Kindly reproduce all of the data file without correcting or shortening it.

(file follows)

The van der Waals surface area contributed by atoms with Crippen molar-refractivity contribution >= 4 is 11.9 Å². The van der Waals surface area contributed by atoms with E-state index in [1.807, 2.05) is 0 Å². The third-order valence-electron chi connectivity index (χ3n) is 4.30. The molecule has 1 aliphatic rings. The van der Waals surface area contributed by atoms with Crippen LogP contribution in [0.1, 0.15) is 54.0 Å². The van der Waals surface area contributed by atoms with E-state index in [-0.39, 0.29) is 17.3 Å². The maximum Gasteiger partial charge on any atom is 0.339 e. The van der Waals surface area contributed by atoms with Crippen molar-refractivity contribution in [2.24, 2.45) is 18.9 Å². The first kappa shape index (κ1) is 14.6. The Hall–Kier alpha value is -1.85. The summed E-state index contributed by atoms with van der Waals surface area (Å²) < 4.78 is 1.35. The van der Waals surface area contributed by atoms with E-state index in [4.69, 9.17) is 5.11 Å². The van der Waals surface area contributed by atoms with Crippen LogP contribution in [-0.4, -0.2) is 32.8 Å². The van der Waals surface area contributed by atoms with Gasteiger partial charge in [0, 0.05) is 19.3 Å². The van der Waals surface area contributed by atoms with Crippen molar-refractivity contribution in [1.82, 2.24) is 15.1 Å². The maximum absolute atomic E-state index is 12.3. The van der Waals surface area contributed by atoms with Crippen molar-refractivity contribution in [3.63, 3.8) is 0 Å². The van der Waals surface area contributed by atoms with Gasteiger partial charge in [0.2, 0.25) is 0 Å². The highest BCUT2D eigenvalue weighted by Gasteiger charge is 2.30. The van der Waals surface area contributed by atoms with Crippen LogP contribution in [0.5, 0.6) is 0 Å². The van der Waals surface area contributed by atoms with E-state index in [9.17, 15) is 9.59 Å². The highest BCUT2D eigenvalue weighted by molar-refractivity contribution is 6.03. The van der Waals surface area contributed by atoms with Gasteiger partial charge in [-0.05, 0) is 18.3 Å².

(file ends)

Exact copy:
The van der Waals surface area contributed by atoms with Crippen molar-refractivity contribution >= 4 is 11.9 Å². The van der Waals surface area contributed by atoms with E-state index in [1.807, 2.05) is 0 Å². The third-order valence-electron chi connectivity index (χ3n) is 4.30. The molecule has 1 aliphatic rings. The van der Waals surface area contributed by atoms with Crippen LogP contribution in [0.1, 0.15) is 54.0 Å². The van der Waals surface area contributed by atoms with E-state index in [-0.39, 0.29) is 17.3 Å². The maximum Gasteiger partial charge on any atom is 0.339 e. The van der Waals surface area contributed by atoms with Crippen molar-refractivity contribution in [2.24, 2.45) is 18.9 Å². The first kappa shape index (κ1) is 14.6. The Hall–Kier alpha value is -1.85. The summed E-state index contributed by atoms with van der Waals surface area (Å²) < 4.78 is 1.35. The van der Waals surface area contributed by atoms with E-state index in [4.69, 9.17) is 5.11 Å². The van der Waals surface area contributed by atoms with Crippen LogP contribution in [-0.4, -0.2) is 32.8 Å². The van der Waals surface area contributed by atoms with Gasteiger partial charge in [0, 0.05) is 19.3 Å². The van der Waals surface area contributed by atoms with Crippen molar-refractivity contribution in [1.82, 2.24) is 15.1 Å². The maximum absolute atomic E-state index is 12.3. The van der Waals surface area contributed by atoms with Crippen molar-refractivity contribution in [3.63, 3.8) is 0 Å². The van der Waals surface area contributed by atoms with Gasteiger partial charge in [0.2, 0.25) is 0 Å². The highest BCUT2D eigenvalue weighted by Gasteiger charge is 2.30. The van der Waals surface area contributed by atoms with Crippen LogP contribution in [0.5, 0.6) is 0 Å². The van der Waals surface area contributed by atoms with E-state index in [9.17, 15) is 9.59 Å². The highest BCUT2D eigenvalue weighted by molar-refractivity contribution is 6.03. The van der Waals surface area contributed by atoms with Gasteiger partial charge in [-0.05, 0) is 18.3 Å².